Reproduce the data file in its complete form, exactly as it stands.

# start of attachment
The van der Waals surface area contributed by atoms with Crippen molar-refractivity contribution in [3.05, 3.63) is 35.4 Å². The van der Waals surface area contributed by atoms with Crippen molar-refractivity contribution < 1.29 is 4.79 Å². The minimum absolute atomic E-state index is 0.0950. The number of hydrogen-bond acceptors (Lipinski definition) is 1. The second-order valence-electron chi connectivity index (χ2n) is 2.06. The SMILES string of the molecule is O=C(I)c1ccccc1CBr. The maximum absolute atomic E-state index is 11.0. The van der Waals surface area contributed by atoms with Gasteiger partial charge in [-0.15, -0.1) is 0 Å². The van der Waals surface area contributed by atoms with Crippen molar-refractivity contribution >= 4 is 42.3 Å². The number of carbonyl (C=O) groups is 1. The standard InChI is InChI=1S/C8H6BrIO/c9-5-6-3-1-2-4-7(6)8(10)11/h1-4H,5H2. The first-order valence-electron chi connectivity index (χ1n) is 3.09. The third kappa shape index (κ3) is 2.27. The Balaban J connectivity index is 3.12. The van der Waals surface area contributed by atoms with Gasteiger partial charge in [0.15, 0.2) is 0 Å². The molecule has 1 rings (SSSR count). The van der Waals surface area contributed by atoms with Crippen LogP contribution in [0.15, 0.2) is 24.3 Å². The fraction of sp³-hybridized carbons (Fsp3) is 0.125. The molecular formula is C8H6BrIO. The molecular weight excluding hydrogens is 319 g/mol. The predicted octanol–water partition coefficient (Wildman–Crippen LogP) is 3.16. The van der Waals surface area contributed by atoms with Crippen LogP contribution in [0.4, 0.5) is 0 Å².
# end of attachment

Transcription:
The van der Waals surface area contributed by atoms with Crippen molar-refractivity contribution in [3.05, 3.63) is 35.4 Å². The van der Waals surface area contributed by atoms with Crippen molar-refractivity contribution < 1.29 is 4.79 Å². The minimum absolute atomic E-state index is 0.0950. The number of hydrogen-bond acceptors (Lipinski definition) is 1. The second-order valence-electron chi connectivity index (χ2n) is 2.06. The SMILES string of the molecule is O=C(I)c1ccccc1CBr. The maximum absolute atomic E-state index is 11.0. The van der Waals surface area contributed by atoms with Gasteiger partial charge in [-0.15, -0.1) is 0 Å². The van der Waals surface area contributed by atoms with Crippen molar-refractivity contribution >= 4 is 42.3 Å². The number of carbonyl (C=O) groups is 1. The standard InChI is InChI=1S/C8H6BrIO/c9-5-6-3-1-2-4-7(6)8(10)11/h1-4H,5H2. The first-order valence-electron chi connectivity index (χ1n) is 3.09. The third kappa shape index (κ3) is 2.27. The Balaban J connectivity index is 3.12. The van der Waals surface area contributed by atoms with Gasteiger partial charge in [0.15, 0.2) is 0 Å². The molecule has 1 rings (SSSR count). The van der Waals surface area contributed by atoms with Crippen LogP contribution in [0.15, 0.2) is 24.3 Å². The fraction of sp³-hybridized carbons (Fsp3) is 0.125. The molecular formula is C8H6BrIO. The molecular weight excluding hydrogens is 319 g/mol. The predicted octanol–water partition coefficient (Wildman–Crippen LogP) is 3.16. The van der Waals surface area contributed by atoms with Crippen LogP contribution in [0.4, 0.5) is 0 Å².